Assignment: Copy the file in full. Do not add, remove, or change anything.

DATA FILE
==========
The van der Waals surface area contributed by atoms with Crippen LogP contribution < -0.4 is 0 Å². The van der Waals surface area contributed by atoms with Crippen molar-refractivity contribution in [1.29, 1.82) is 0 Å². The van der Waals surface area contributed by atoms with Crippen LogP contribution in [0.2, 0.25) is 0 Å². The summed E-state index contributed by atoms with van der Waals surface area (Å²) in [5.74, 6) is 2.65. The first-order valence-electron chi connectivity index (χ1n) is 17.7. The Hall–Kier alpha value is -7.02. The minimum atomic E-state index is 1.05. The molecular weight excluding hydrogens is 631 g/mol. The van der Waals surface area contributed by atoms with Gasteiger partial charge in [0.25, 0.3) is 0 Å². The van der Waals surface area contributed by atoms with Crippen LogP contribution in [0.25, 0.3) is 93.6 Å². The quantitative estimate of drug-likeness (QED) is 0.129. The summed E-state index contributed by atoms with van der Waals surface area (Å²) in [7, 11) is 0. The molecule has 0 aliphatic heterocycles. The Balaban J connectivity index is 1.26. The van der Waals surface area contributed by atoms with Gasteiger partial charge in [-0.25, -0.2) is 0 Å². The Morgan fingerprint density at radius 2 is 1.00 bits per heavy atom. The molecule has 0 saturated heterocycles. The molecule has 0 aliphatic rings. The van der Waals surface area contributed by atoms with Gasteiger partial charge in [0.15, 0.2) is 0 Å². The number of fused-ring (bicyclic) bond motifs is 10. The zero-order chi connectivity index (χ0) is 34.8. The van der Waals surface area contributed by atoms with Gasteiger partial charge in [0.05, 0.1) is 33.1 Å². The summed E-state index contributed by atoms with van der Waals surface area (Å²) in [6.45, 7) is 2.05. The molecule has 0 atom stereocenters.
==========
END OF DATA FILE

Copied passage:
The van der Waals surface area contributed by atoms with Crippen LogP contribution < -0.4 is 0 Å². The van der Waals surface area contributed by atoms with Crippen molar-refractivity contribution in [1.29, 1.82) is 0 Å². The van der Waals surface area contributed by atoms with Crippen LogP contribution in [0.2, 0.25) is 0 Å². The summed E-state index contributed by atoms with van der Waals surface area (Å²) in [5.74, 6) is 2.65. The first-order valence-electron chi connectivity index (χ1n) is 17.7. The Hall–Kier alpha value is -7.02. The minimum atomic E-state index is 1.05. The molecular weight excluding hydrogens is 631 g/mol. The van der Waals surface area contributed by atoms with Gasteiger partial charge in [0.25, 0.3) is 0 Å². The van der Waals surface area contributed by atoms with Crippen LogP contribution in [0.25, 0.3) is 93.6 Å². The quantitative estimate of drug-likeness (QED) is 0.129. The summed E-state index contributed by atoms with van der Waals surface area (Å²) in [7, 11) is 0. The molecule has 0 aliphatic heterocycles. The Balaban J connectivity index is 1.26. The van der Waals surface area contributed by atoms with Gasteiger partial charge in [-0.25, -0.2) is 0 Å². The Morgan fingerprint density at radius 2 is 1.00 bits per heavy atom. The molecule has 0 saturated heterocycles. The molecule has 0 aliphatic rings. The van der Waals surface area contributed by atoms with Gasteiger partial charge in [0.15, 0.2) is 0 Å². The number of fused-ring (bicyclic) bond motifs is 10. The zero-order chi connectivity index (χ0) is 34.8. The van der Waals surface area contributed by atoms with Gasteiger partial charge in [0.05, 0.1) is 33.1 Å². The summed E-state index contributed by atoms with van der Waals surface area (Å²) in [6.45, 7) is 2.05. The molecule has 0 atom stereocenters.